We always get a kick out of Rep. Alan Seabaugh when he gets going talking Louisiana politics, and he didn’t disappoint in a guest segment on Shreveport’s conservative talk station KEEL Thursday morning. Seabaugh went through Saturday’s election results with Robert J. Wright and Erin McCarty, and dropped bombs all over the Northwest Louisiana landscape in one of the more entertaining segments you’ll hear…
We couldn’t find anything to quibble with him on in that segment.
Robert Mills seems pretty certain to beat Ryan Gatti in the runoff for the Senate District 36 seat. Mills needs a little better turnout operation than he had in the primary, but he’s going to have a huge flood of campaign cash and third-party messaging to help him, And Gatti is the incumbent – and all he got was 38 percent on Saturday? Warm up the bus, Ryan.
Funniest line of the segment: John Milkovich is a “walking conspiracy theory.” We haven’t seen anything out of Milkovich yet with respect to challenging the results of the primary in Senate District 38, where he was blown out 51-26 by Barry Milligan, but it wouldn’t be a surprise to see him try to go there. Milkovich well earned his reputation as a nut in his four years in the Senate, and that tends to be something that colors one’s behavior.
Seabaugh is also correct in saying that no incumbent governor in Louisiana history has ever won a race after finishing below 50 percent in the primary. It’s also worth remembering that no Democrat incumbent has won re-election since Edwin Edwards in 1975, and John Bel Edwards (1) is nowhere near the politician Edwin Edwards was, (2) does not have the roaring oil-fueled economy Edwin enjoyed back then, and (3) is faced with an electoral powerhouse of a Republican party which barely existed in Edwin Edwards’ first two terms as governor.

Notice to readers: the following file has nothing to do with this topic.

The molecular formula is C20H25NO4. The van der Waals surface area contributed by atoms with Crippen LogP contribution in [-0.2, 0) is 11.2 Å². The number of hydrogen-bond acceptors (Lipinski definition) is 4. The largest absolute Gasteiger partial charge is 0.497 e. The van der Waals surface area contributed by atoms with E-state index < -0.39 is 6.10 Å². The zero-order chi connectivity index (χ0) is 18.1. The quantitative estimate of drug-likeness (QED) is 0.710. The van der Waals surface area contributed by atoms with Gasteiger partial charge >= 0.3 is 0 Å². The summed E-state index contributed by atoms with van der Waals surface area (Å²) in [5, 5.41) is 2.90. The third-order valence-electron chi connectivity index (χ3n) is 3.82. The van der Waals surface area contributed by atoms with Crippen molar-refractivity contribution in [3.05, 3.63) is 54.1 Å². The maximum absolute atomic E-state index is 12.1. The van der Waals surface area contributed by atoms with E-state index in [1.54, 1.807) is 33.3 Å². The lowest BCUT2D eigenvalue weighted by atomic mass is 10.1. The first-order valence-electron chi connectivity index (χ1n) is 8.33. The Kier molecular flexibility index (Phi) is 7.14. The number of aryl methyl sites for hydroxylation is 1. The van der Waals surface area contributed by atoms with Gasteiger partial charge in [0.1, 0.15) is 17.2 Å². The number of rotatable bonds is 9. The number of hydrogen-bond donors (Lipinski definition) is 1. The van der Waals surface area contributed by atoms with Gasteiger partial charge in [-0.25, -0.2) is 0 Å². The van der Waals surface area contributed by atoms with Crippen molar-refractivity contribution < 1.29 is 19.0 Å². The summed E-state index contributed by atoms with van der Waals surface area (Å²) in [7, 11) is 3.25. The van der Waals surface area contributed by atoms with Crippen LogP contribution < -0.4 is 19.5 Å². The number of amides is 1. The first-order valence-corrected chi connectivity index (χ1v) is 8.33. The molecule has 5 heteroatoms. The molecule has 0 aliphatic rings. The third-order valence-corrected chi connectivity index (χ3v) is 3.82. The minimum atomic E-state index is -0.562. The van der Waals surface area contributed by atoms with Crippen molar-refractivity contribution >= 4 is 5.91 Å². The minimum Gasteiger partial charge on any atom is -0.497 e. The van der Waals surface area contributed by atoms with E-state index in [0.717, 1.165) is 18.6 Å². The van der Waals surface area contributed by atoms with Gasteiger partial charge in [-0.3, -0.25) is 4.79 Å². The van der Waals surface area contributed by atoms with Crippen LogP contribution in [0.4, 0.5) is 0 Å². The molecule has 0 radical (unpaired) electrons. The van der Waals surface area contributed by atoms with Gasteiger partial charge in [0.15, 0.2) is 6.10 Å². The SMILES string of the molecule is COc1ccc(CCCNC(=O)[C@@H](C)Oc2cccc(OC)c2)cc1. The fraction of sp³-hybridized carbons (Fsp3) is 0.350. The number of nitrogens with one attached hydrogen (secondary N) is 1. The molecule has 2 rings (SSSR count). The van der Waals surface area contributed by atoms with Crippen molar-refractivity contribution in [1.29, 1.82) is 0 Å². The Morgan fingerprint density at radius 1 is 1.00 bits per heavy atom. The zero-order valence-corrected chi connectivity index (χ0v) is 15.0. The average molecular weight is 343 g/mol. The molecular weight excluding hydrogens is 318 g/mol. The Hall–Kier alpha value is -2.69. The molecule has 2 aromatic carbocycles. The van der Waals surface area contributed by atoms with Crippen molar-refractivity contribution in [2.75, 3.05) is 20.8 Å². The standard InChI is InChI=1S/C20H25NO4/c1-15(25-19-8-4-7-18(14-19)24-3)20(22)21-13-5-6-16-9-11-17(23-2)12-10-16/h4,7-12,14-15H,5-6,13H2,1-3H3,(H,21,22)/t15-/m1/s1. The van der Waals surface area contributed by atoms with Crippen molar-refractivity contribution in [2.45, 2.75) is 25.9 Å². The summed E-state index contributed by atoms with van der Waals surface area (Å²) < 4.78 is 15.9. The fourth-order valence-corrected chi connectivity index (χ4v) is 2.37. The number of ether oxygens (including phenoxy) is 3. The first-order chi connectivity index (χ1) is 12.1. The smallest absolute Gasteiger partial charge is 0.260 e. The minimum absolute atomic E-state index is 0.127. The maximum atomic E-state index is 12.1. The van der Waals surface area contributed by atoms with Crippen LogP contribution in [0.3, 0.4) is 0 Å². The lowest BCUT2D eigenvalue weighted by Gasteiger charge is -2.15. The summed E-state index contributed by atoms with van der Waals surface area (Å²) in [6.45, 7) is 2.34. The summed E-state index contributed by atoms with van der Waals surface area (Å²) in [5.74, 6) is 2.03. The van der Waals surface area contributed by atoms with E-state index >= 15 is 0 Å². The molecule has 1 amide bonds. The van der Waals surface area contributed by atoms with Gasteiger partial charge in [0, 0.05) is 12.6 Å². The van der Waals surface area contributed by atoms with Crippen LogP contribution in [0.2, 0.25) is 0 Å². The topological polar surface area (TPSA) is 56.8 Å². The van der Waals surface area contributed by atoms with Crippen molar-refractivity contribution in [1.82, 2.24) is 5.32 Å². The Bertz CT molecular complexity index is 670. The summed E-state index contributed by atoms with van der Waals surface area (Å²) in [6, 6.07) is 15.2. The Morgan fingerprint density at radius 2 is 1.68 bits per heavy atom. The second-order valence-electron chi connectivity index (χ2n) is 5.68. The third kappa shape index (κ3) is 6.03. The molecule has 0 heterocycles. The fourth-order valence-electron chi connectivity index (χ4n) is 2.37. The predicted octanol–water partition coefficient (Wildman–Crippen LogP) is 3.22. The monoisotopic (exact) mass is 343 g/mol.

And finally, Seabaugh wouldn’t say he has the numbers to be House Speaker, but he’s certainly going to make a run at the job and might well have the largest bloc of votes in that field as of now. We’ve thought for a while that while Seabaugh might not be able to line up the 53 votes he’ll need to get the speakership, what he’ll definitely be able to do is decide who will get that job by delivering his bloc of votes – much in the same way that Cameron Henry was able to make Taylor Barras the speaker in January of 2016 despite falling short of the mark in his own bid. For Henry that meant a spot as the Appropriations chair, and a role driving Edwards mad over the last four years.
Whether Seabaugh is able to duplicate Henry’s situation, or even become the Speaker, will depend on whether Rispone beats Edwards. As he noted, his endorsement of Ralph Abraham might weigh against him if Rispone wins, but that’s an unknown at this point. Should Edwards manage to win, the real concern would be whether the massive House Republican delegation, which will likely be 68 or 69 votes out of 105, agrees to pick a speaker within its ranks rather than to allow one of its members to line up votes from Democrats and independents and then find some 15-20 Republicans willing to be bought off with committee assignments and other perks.
That’s a premature discussion, of course, with the Nov. 16 election still to be decided.